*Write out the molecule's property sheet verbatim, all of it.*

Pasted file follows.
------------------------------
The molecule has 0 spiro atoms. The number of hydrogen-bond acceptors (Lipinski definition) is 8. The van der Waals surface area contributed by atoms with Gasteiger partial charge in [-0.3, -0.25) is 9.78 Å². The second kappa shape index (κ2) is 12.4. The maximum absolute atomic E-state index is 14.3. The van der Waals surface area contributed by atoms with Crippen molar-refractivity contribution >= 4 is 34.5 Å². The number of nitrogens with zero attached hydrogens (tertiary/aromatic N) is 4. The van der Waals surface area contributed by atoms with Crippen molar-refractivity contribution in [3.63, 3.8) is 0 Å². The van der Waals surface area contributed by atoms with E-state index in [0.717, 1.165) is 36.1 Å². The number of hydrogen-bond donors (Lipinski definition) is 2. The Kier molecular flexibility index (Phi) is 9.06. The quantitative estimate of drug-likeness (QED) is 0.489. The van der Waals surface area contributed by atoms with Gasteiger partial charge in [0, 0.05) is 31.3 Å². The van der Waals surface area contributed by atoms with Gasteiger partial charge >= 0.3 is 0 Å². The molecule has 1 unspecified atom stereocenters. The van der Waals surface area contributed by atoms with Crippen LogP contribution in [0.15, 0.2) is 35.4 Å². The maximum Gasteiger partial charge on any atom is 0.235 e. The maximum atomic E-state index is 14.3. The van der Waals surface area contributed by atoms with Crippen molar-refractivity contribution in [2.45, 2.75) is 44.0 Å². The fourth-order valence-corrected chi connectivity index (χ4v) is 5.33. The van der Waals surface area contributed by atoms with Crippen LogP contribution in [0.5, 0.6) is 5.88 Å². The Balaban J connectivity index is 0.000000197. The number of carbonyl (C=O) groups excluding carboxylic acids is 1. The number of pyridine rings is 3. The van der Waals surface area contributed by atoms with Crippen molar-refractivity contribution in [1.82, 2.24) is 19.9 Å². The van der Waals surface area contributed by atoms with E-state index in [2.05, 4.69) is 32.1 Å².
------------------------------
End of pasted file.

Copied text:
The molecule has 0 spiro atoms. The number of hydrogen-bond acceptors (Lipinski definition) is 8. The van der Waals surface area contributed by atoms with Gasteiger partial charge in [-0.3, -0.25) is 9.78 Å². The second kappa shape index (κ2) is 12.4. The maximum absolute atomic E-state index is 14.3. The van der Waals surface area contributed by atoms with Crippen molar-refractivity contribution >= 4 is 34.5 Å². The number of nitrogens with zero attached hydrogens (tertiary/aromatic N) is 4. The van der Waals surface area contributed by atoms with Crippen molar-refractivity contribution in [3.63, 3.8) is 0 Å². The van der Waals surface area contributed by atoms with E-state index in [0.717, 1.165) is 36.1 Å². The number of hydrogen-bond donors (Lipinski definition) is 2. The Kier molecular flexibility index (Phi) is 9.06. The quantitative estimate of drug-likeness (QED) is 0.489. The van der Waals surface area contributed by atoms with Gasteiger partial charge in [0, 0.05) is 31.3 Å². The van der Waals surface area contributed by atoms with Gasteiger partial charge >= 0.3 is 0 Å². The molecule has 1 unspecified atom stereocenters. The van der Waals surface area contributed by atoms with Crippen LogP contribution in [0.15, 0.2) is 35.4 Å². The maximum Gasteiger partial charge on any atom is 0.235 e. The maximum atomic E-state index is 14.3. The van der Waals surface area contributed by atoms with Crippen molar-refractivity contribution in [2.45, 2.75) is 44.0 Å². The fourth-order valence-corrected chi connectivity index (χ4v) is 5.33. The van der Waals surface area contributed by atoms with Crippen LogP contribution in [0.5, 0.6) is 5.88 Å². The Balaban J connectivity index is 0.000000197. The number of carbonyl (C=O) groups excluding carboxylic acids is 1. The number of pyridine rings is 3. The van der Waals surface area contributed by atoms with Crippen molar-refractivity contribution in [1.82, 2.24) is 19.9 Å². The van der Waals surface area contributed by atoms with E-state index in [2.05, 4.69) is 32.1 Å².